To test that conclusion empirically, I use the 2009 National Household Travel Survey (NHTS),3 with data on about 100,000 households and 150,000 cars and light trucks. The poorest households in the NHTS have annual incomes below $10,000 and use an average of 247 gallons of gasoline per year. The richest households with incomes over $100,000 use 991 gallons.
I first consider a gasoline tax of $0.29 per gallon. That’s equivalent to a $36 per tonne carbon tax. If the burden of the tax is passed on to consumers based on their pre-tax consumption, then the poorest households would pay $72 per year in taxes, about 1.4% of their incomes.4 The richest households would pay $287 in gasoline taxes, 0.19% of income. Those values are plotted as the first set of (lightly shaded) columns in Figure 1. As others have shown, gasoline taxes would be regressive if we ignore what is done with the revenue. Richer households pay a smaller share of their income in taxes.
Figure 1 Revenue equivalent gasoline taxes and fuel economy standards
But what about a comparable fuel economy standard? I consider a tax on the inefficiency of vehicles, as measured by their gallons-per-mile rating,5 that would raise the same revenue as the $0.29 gasoline tax. As before, I assume the burden is passed through to vehicle buyers, based on pre-tax vehicle choices. Based on the cars they own, households with less than $10,000 would pay $92 per year in this inefficiency tax, or 1.8% of their incomes. Households with incomes over $100,000 would pay $260, or 0.17% of income. Those values are plotted as the second set of (darkly shaded) bars in Figure 1. This inefficiency tax is also regressive. Richer households pay less in taxes as a share of income.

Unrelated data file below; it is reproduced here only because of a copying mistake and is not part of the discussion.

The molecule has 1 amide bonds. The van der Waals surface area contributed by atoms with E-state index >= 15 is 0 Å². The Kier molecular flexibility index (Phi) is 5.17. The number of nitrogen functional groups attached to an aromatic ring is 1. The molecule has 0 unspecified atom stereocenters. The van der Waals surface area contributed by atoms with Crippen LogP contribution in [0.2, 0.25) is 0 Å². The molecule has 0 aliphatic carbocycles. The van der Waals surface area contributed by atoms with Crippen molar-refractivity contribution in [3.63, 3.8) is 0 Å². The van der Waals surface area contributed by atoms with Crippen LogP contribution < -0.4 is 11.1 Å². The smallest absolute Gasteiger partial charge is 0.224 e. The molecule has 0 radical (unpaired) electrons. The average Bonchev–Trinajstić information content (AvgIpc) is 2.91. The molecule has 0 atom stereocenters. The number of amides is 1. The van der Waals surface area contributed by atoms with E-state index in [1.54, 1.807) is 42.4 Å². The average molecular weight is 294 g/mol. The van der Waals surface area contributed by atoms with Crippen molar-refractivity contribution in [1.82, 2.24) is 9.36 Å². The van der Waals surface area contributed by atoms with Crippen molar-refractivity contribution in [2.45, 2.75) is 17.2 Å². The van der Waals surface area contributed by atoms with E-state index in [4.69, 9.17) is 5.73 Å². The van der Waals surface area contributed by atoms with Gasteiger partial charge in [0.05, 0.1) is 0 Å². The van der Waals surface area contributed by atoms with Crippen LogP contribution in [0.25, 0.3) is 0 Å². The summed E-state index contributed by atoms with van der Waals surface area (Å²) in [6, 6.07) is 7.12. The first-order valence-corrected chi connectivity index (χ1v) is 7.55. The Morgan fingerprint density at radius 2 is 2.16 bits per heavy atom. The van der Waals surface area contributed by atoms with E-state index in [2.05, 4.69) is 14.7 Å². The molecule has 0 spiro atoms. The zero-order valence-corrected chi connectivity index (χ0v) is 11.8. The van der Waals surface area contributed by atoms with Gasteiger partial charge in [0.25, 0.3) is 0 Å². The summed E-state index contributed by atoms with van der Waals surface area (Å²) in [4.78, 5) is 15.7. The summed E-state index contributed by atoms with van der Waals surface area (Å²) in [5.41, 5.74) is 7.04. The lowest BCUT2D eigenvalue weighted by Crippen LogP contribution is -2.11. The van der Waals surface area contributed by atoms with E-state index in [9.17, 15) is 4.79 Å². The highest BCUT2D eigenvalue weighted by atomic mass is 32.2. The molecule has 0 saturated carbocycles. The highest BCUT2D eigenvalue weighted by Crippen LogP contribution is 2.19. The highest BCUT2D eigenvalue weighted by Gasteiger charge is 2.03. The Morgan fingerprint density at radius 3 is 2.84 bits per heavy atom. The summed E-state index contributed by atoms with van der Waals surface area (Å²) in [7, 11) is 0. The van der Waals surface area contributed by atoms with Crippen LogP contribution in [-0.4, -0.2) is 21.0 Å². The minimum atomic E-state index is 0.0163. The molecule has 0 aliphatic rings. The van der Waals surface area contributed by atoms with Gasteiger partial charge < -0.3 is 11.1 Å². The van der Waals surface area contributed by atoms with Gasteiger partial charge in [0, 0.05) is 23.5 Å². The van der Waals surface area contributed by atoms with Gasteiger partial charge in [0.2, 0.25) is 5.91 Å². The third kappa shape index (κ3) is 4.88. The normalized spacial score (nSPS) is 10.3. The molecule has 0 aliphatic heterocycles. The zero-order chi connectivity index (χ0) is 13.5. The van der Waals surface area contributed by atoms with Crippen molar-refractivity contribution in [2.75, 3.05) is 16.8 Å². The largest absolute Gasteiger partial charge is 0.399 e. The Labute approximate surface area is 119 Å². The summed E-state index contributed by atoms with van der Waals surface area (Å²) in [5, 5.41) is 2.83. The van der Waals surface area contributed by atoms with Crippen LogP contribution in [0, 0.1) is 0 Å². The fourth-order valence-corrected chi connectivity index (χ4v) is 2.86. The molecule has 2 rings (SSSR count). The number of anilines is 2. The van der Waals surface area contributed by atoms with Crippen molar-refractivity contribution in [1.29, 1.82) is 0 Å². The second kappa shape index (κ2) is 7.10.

However – and this is new – the gasoline tax is less regressive than the inefficiency taxes. Both decline as a share of income, but the inefficiency tax declines faster. The fact that carbon taxes are regressive does not justify supporting energy efficiency standards in their place. A carbon tax would be less regressive than energy efficiency standards, in both theory and in practice.
Austin, D and T Dinan (2005), “Clearing the air: The costs and consequences of higher CAFE standards and increased gasoline taxes”, Journal of Environmental Economics and Management 50: 562–82.
Autor, D H, L F Katz and M S Kearney (2008), “Trends in US wage inequality: Revising the revisionists”, Review of Economics and Statistics 90(2): 300–323.
Burnett, H S (2018), “Here's why Congress and think tanks think a carbon tax would be disastrous”, Washington Examiner, 16 May.